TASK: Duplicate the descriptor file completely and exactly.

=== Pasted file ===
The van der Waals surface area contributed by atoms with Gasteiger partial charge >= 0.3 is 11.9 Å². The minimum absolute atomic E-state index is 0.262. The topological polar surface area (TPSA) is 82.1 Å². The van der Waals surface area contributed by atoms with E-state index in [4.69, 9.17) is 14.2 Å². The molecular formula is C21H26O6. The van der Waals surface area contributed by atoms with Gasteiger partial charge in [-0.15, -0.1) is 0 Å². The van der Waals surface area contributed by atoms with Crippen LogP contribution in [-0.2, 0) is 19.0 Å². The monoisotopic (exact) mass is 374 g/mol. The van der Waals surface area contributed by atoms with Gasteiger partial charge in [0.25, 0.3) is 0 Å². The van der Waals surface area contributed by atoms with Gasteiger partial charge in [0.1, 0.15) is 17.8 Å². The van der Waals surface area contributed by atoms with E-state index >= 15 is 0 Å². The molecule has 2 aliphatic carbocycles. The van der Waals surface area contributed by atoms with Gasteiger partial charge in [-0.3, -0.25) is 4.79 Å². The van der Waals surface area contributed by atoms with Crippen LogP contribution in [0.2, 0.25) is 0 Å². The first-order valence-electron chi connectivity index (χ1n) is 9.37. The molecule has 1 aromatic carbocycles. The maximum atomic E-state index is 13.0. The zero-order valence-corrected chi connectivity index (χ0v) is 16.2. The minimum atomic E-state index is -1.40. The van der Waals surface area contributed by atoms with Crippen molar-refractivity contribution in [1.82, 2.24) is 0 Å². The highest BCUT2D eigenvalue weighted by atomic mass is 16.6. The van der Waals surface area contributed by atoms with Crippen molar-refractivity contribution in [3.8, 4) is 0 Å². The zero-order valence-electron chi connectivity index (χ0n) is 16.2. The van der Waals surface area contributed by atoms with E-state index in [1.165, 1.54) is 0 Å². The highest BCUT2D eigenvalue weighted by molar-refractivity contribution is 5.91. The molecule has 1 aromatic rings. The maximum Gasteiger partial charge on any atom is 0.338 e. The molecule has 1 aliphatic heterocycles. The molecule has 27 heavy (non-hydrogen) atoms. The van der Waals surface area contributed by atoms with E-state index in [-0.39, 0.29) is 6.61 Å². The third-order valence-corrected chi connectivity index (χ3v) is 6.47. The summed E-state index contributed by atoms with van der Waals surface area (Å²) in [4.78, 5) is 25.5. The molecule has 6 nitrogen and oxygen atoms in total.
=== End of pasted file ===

The van der Waals surface area contributed by atoms with Gasteiger partial charge >= 0.3 is 11.9 Å². The minimum absolute atomic E-state index is 0.262. The topological polar surface area (TPSA) is 82.1 Å². The van der Waals surface area contributed by atoms with E-state index in [4.69, 9.17) is 14.2 Å². The molecular formula is C21H26O6. The van der Waals surface area contributed by atoms with Gasteiger partial charge in [-0.15, -0.1) is 0 Å². The van der Waals surface area contributed by atoms with Crippen LogP contribution in [-0.2, 0) is 19.0 Å². The monoisotopic (exact) mass is 374 g/mol. The van der Waals surface area contributed by atoms with Gasteiger partial charge in [0.25, 0.3) is 0 Å². The van der Waals surface area contributed by atoms with Gasteiger partial charge in [0.1, 0.15) is 17.8 Å². The van der Waals surface area contributed by atoms with E-state index >= 15 is 0 Å². The molecule has 2 aliphatic carbocycles. The van der Waals surface area contributed by atoms with Gasteiger partial charge in [-0.3, -0.25) is 4.79 Å². The van der Waals surface area contributed by atoms with Crippen LogP contribution in [0.2, 0.25) is 0 Å². The first-order valence-electron chi connectivity index (χ1n) is 9.37. The molecule has 1 aromatic carbocycles. The maximum atomic E-state index is 13.0. The zero-order valence-corrected chi connectivity index (χ0v) is 16.2. The minimum atomic E-state index is -1.40. The van der Waals surface area contributed by atoms with Crippen molar-refractivity contribution in [1.82, 2.24) is 0 Å². The highest BCUT2D eigenvalue weighted by atomic mass is 16.6. The van der Waals surface area contributed by atoms with Crippen molar-refractivity contribution in [3.8, 4) is 0 Å². The zero-order valence-electron chi connectivity index (χ0n) is 16.2. The van der Waals surface area contributed by atoms with E-state index in [1.165, 1.54) is 0 Å². The highest BCUT2D eigenvalue weighted by molar-refractivity contribution is 5.91. The molecule has 1 aromatic rings. The maximum Gasteiger partial charge on any atom is 0.338 e. The molecule has 1 aliphatic heterocycles. The molecule has 27 heavy (non-hydrogen) atoms. The van der Waals surface area contributed by atoms with E-state index in [-0.39, 0.29) is 6.61 Å². The third-order valence-corrected chi connectivity index (χ3v) is 6.47. The summed E-state index contributed by atoms with van der Waals surface area (Å²) in [4.78, 5) is 25.5. The molecule has 6 nitrogen and oxygen atoms in total.